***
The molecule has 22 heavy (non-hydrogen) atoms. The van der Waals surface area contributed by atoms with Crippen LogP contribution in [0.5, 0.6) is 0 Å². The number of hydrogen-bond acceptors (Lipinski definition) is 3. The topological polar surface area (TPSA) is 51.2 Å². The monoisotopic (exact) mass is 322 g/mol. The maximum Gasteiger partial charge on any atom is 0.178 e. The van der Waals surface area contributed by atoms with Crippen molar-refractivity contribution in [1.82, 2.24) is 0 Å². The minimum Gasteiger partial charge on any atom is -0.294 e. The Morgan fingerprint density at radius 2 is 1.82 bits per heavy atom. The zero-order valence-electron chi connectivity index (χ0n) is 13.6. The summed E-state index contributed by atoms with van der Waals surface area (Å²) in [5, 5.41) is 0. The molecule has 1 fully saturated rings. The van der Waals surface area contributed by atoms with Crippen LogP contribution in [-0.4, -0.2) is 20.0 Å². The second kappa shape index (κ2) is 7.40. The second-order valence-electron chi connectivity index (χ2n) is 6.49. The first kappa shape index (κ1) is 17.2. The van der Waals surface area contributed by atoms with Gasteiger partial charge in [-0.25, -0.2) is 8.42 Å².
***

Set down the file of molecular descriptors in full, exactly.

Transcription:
The molecule has 22 heavy (non-hydrogen) atoms. The van der Waals surface area contributed by atoms with Crippen LogP contribution in [0.5, 0.6) is 0 Å². The number of hydrogen-bond acceptors (Lipinski definition) is 3. The topological polar surface area (TPSA) is 51.2 Å². The monoisotopic (exact) mass is 322 g/mol. The maximum Gasteiger partial charge on any atom is 0.178 e. The van der Waals surface area contributed by atoms with Crippen molar-refractivity contribution in [1.82, 2.24) is 0 Å². The minimum Gasteiger partial charge on any atom is -0.294 e. The Morgan fingerprint density at radius 2 is 1.82 bits per heavy atom. The zero-order valence-electron chi connectivity index (χ0n) is 13.6. The summed E-state index contributed by atoms with van der Waals surface area (Å²) in [5, 5.41) is 0. The molecule has 1 fully saturated rings. The van der Waals surface area contributed by atoms with Crippen LogP contribution in [-0.4, -0.2) is 20.0 Å². The second kappa shape index (κ2) is 7.40. The second-order valence-electron chi connectivity index (χ2n) is 6.49. The first kappa shape index (κ1) is 17.2. The van der Waals surface area contributed by atoms with Gasteiger partial charge in [-0.25, -0.2) is 8.42 Å².